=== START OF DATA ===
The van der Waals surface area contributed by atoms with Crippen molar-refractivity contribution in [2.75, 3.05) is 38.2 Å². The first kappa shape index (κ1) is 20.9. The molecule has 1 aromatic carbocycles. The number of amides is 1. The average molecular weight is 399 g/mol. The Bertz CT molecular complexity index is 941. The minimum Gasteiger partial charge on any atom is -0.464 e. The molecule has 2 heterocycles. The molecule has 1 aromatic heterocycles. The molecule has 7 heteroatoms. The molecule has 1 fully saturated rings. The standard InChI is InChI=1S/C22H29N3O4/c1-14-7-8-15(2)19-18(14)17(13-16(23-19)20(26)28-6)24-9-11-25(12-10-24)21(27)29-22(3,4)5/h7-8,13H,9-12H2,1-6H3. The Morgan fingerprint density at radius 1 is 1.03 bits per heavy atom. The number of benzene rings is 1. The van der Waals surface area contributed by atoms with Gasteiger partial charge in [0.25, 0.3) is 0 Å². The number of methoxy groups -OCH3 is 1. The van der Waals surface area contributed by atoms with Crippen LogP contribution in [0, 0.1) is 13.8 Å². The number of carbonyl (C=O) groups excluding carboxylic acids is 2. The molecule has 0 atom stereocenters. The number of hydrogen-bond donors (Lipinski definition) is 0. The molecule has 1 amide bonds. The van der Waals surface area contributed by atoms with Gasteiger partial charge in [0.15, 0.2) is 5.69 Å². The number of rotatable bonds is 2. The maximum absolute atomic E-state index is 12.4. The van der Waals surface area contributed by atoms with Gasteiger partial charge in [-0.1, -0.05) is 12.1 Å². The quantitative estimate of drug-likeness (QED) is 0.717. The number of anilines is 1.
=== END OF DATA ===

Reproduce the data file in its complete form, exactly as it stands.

The van der Waals surface area contributed by atoms with Crippen molar-refractivity contribution in [2.75, 3.05) is 38.2 Å². The first kappa shape index (κ1) is 20.9. The molecule has 1 aromatic carbocycles. The number of amides is 1. The average molecular weight is 399 g/mol. The Bertz CT molecular complexity index is 941. The minimum Gasteiger partial charge on any atom is -0.464 e. The molecule has 2 heterocycles. The molecule has 1 aromatic heterocycles. The molecule has 7 heteroatoms. The molecule has 1 fully saturated rings. The standard InChI is InChI=1S/C22H29N3O4/c1-14-7-8-15(2)19-18(14)17(13-16(23-19)20(26)28-6)24-9-11-25(12-10-24)21(27)29-22(3,4)5/h7-8,13H,9-12H2,1-6H3. The Morgan fingerprint density at radius 1 is 1.03 bits per heavy atom. The number of benzene rings is 1. The van der Waals surface area contributed by atoms with Gasteiger partial charge in [0.25, 0.3) is 0 Å². The number of methoxy groups -OCH3 is 1. The van der Waals surface area contributed by atoms with Crippen LogP contribution in [0, 0.1) is 13.8 Å². The number of carbonyl (C=O) groups excluding carboxylic acids is 2. The molecule has 0 atom stereocenters. The number of hydrogen-bond donors (Lipinski definition) is 0. The molecule has 1 amide bonds. The van der Waals surface area contributed by atoms with Gasteiger partial charge in [0.15, 0.2) is 5.69 Å². The number of rotatable bonds is 2. The maximum absolute atomic E-state index is 12.4. The van der Waals surface area contributed by atoms with Gasteiger partial charge in [-0.1, -0.05) is 12.1 Å². The quantitative estimate of drug-likeness (QED) is 0.717. The number of anilines is 1.